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Cited by 204 (8 self)
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This paper presents a novel framework for the recognition of objects based on their silhouettes. The main idea is to measure the distance between two shapes as the minimum extent of deformation necessary for one shape to match the other. Since the space of deformations is very highdimensional, three steps are taken to make the search practical: 1) define an equivalence class for shapes based on shockgraph topology, 2) define an equivalence class for deformation paths based on shockgraph transitions, and 3) avoid complexityincreasing deformation paths by moving toward shockgraph degeneracy. Despite these steps, which tremendously reduce the search requirement, there still remain numerous deformation paths to consider. To that end, we employ an editdistance algorithm for shock graphs that finds the optimal deformation path in polynomial time. The proposed approach gives intuitive correspondences for a variety of shapes and is robust in the presence of a wide range of visual transformations. The recognition rates on two distinct databases of 99 and 216 shapes each indicate highly successful within category matches (100 percent in top three matches), which render the framework potentially usable in a range of shapebased recognition applications.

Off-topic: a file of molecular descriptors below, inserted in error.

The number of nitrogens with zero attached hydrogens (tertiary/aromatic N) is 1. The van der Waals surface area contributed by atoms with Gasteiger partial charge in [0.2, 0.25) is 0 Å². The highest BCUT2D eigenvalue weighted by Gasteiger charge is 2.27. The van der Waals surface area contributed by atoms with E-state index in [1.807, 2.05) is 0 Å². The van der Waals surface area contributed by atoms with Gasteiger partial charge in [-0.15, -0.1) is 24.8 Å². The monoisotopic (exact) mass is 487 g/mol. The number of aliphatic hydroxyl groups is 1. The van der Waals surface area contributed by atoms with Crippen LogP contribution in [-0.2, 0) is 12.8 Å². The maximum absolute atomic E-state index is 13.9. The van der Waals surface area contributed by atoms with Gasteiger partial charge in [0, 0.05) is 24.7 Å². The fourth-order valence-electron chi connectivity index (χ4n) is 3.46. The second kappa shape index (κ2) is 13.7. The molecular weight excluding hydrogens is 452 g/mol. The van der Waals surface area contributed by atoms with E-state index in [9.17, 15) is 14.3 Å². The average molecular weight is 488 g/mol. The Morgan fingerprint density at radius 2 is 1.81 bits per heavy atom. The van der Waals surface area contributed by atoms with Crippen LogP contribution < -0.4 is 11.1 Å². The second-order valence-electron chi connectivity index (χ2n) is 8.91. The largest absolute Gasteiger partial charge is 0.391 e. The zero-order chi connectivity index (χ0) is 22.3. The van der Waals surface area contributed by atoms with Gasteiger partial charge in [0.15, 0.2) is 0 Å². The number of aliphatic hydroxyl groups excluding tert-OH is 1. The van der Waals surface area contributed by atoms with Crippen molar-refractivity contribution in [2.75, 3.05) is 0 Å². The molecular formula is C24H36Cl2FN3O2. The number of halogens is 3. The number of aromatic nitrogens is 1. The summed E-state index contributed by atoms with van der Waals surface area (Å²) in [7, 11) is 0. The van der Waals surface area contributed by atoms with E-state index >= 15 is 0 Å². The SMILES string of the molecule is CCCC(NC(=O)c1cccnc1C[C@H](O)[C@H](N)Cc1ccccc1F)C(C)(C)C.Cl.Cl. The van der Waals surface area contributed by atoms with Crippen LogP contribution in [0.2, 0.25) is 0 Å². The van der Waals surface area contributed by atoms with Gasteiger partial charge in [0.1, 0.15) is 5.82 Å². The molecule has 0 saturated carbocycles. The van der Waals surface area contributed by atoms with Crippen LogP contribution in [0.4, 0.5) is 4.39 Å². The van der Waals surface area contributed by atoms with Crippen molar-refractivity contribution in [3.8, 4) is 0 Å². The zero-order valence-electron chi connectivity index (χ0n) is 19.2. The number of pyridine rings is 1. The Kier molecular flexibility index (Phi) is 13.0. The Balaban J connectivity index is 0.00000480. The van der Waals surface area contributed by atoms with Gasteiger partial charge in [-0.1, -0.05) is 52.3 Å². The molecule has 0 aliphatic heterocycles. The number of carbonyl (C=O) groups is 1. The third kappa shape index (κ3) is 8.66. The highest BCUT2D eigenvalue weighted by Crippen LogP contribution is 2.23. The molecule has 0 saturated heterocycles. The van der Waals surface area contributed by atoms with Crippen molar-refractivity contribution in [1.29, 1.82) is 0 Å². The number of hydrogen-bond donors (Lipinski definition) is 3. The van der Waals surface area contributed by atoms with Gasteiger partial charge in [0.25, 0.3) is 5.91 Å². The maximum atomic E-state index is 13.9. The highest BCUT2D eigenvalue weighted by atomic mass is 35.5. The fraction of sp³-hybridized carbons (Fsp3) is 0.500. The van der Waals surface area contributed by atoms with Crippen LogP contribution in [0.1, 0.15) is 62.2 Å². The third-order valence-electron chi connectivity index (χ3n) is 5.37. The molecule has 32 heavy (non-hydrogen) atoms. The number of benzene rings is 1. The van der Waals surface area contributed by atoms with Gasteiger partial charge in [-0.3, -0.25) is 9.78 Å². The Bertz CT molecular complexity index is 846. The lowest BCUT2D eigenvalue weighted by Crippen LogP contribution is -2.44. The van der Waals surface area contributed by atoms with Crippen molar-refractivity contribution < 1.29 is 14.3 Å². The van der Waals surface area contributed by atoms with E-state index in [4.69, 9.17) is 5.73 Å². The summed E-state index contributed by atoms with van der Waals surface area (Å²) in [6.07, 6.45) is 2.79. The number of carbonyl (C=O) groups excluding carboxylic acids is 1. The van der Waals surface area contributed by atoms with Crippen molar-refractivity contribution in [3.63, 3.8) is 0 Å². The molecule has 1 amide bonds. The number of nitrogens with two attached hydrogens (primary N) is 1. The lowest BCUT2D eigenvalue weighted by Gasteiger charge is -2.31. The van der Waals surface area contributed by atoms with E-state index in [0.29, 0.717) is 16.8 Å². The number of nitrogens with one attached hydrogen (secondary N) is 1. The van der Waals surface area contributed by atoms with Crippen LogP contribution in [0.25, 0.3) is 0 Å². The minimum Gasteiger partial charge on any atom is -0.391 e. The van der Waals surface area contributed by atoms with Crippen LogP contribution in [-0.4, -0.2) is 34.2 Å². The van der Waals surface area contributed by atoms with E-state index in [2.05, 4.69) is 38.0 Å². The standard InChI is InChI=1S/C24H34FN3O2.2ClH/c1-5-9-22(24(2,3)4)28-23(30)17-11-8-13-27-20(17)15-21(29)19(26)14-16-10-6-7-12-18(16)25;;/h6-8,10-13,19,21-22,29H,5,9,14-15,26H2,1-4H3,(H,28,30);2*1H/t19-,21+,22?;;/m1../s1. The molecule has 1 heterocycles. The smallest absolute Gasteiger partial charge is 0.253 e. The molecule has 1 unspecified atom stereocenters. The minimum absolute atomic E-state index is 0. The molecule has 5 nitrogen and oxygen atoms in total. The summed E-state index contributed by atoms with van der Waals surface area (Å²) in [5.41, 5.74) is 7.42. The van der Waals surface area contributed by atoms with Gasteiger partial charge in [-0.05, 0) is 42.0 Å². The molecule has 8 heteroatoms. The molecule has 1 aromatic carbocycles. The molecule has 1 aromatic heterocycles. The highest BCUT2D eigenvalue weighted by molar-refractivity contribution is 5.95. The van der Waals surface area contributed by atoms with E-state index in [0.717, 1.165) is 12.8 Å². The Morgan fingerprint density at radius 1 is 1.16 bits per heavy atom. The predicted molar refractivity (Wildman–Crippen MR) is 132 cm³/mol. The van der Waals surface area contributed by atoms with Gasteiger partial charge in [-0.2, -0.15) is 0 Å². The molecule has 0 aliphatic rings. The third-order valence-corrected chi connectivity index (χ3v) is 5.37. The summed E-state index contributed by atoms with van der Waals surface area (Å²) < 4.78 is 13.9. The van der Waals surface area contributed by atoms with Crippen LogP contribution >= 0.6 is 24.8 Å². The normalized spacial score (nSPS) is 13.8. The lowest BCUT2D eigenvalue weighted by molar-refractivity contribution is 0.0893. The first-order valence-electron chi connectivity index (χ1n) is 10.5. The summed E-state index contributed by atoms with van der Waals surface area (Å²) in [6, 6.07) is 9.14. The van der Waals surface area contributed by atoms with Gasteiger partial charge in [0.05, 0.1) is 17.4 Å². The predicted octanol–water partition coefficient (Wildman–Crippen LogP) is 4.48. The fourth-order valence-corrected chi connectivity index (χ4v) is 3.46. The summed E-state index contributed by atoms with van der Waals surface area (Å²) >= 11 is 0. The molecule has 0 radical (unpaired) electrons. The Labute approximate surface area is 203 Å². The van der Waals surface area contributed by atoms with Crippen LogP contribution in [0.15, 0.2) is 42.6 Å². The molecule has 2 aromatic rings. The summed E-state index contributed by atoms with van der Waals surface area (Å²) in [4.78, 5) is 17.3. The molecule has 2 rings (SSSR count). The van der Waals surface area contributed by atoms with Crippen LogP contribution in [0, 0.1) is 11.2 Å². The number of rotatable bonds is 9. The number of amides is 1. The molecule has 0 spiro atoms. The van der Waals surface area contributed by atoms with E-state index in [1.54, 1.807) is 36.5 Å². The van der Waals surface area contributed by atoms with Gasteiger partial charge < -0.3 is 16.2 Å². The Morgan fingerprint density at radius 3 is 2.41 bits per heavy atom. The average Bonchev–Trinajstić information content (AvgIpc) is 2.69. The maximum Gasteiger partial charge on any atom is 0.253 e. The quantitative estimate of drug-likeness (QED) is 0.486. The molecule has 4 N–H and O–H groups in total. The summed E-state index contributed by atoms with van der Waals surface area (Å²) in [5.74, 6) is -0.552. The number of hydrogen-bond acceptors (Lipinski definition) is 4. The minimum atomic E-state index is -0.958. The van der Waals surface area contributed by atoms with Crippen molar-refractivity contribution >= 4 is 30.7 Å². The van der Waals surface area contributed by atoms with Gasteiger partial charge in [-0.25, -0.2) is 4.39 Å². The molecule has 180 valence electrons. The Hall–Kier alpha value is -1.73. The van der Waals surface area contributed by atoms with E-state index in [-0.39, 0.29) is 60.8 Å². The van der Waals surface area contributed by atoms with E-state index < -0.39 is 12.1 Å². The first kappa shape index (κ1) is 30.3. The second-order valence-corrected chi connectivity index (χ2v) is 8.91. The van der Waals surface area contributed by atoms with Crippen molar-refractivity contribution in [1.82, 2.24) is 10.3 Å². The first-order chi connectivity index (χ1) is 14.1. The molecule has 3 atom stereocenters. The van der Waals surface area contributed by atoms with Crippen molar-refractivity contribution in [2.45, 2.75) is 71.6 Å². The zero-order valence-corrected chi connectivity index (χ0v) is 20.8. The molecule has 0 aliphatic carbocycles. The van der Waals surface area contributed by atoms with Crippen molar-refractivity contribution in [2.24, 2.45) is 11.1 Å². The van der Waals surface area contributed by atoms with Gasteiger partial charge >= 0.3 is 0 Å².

Shape classification using the innerdistance
 PATTERN ANALYSIS AND MACHINE INTELLIGENCE, IEEE TRANSACTIONS ON
, 2007
"... Part structure and articulation are of fundamental importance in computer and human vision. We propose using the innerdistance to build shape descriptors that are robust to articulation and capture part structure. The innerdistance is defined as the length of the shortest path between landmark poin ..."
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Cited by 174 (7 self)